3. Build in flexibility for students
Another consequence of the digital journey the media took in the 90s and 00s was the move away from the publication of daily or weekly newspapers to news updates 24/7, 365 days of the year. People wanted to stay up to date online from any time or place in the world.
University students, often now dispersed across the globe, are looking for a similar experience.
Consequently, adjustments are being made to the curriculum in some institutions to allow students to learn how and when it is most convenient.
Group sessions have been scheduled at different times of the day for students in different time zones. Smaller team activities have allowed students in certain geographic areas to problem-solve together too, tagging their tutor in the online chat if they have any questions or need support.
Flexibility has been much appreciated by those students juggling study time and family commitments in lockdown and it’s safe to assume this expectation will continue as more students return to a mix of online and on-campus learning. This will likely have a bearing on the sector’s IT and networking priorities in 2021/22. It might be worth looking at the hybrid cloud solutions available so systems can flex to meet changing demand.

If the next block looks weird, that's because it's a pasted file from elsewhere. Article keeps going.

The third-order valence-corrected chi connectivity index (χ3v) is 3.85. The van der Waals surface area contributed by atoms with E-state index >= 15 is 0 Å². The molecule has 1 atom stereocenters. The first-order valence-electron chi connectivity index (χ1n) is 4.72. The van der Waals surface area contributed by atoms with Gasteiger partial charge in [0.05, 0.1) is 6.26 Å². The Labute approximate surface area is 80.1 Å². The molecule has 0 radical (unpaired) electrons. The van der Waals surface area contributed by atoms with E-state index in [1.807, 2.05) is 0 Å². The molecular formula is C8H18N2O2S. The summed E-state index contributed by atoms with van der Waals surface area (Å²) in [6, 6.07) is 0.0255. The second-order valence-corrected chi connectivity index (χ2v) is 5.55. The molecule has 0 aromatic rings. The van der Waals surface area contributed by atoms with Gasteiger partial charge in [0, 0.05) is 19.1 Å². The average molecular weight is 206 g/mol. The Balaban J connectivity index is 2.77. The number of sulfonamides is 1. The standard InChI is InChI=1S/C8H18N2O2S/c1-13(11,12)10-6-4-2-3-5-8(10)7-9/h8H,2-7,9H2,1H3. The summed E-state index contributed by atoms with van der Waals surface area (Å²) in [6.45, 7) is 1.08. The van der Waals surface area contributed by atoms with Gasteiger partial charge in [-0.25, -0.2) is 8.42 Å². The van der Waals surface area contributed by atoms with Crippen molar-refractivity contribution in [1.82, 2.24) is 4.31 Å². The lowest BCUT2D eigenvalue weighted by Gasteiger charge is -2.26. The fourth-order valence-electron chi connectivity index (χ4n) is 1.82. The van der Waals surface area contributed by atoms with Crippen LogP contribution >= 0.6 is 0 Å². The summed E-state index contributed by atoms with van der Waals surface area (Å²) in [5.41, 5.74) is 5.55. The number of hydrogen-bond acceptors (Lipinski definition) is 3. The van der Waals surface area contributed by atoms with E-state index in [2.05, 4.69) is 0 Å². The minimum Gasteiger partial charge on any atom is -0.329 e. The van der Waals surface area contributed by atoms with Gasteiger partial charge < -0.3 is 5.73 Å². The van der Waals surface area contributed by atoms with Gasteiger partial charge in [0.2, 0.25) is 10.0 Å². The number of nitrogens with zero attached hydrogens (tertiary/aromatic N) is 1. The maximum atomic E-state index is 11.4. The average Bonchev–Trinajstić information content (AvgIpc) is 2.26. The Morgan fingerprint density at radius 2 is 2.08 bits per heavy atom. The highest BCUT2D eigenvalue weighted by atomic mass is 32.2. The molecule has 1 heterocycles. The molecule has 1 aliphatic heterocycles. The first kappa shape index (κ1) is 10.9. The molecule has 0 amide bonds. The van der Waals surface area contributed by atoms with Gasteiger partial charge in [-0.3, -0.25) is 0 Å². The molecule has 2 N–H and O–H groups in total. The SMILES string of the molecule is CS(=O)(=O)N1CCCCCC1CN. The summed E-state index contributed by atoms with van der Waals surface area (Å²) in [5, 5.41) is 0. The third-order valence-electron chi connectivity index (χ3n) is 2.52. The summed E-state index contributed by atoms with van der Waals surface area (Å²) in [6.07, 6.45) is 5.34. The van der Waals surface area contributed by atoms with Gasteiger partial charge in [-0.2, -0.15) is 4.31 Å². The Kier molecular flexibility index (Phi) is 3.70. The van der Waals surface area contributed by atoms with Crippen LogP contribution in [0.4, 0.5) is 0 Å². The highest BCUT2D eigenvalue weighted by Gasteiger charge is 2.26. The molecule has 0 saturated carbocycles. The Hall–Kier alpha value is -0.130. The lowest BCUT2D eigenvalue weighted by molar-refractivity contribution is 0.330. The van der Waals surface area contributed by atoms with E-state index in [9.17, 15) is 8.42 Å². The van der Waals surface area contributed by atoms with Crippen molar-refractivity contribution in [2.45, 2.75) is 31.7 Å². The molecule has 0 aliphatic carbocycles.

4. Encourage data driven decision making
Another lesson quickly learnt by newspapers was that data was critical in winning at the news game.
News outlets quickly had to become savvy at understanding how their readers behave and digest news online. Analysing information such as who is reading what content, when and for how long helped digital publishers to fine tune their offering and keep readers coming back.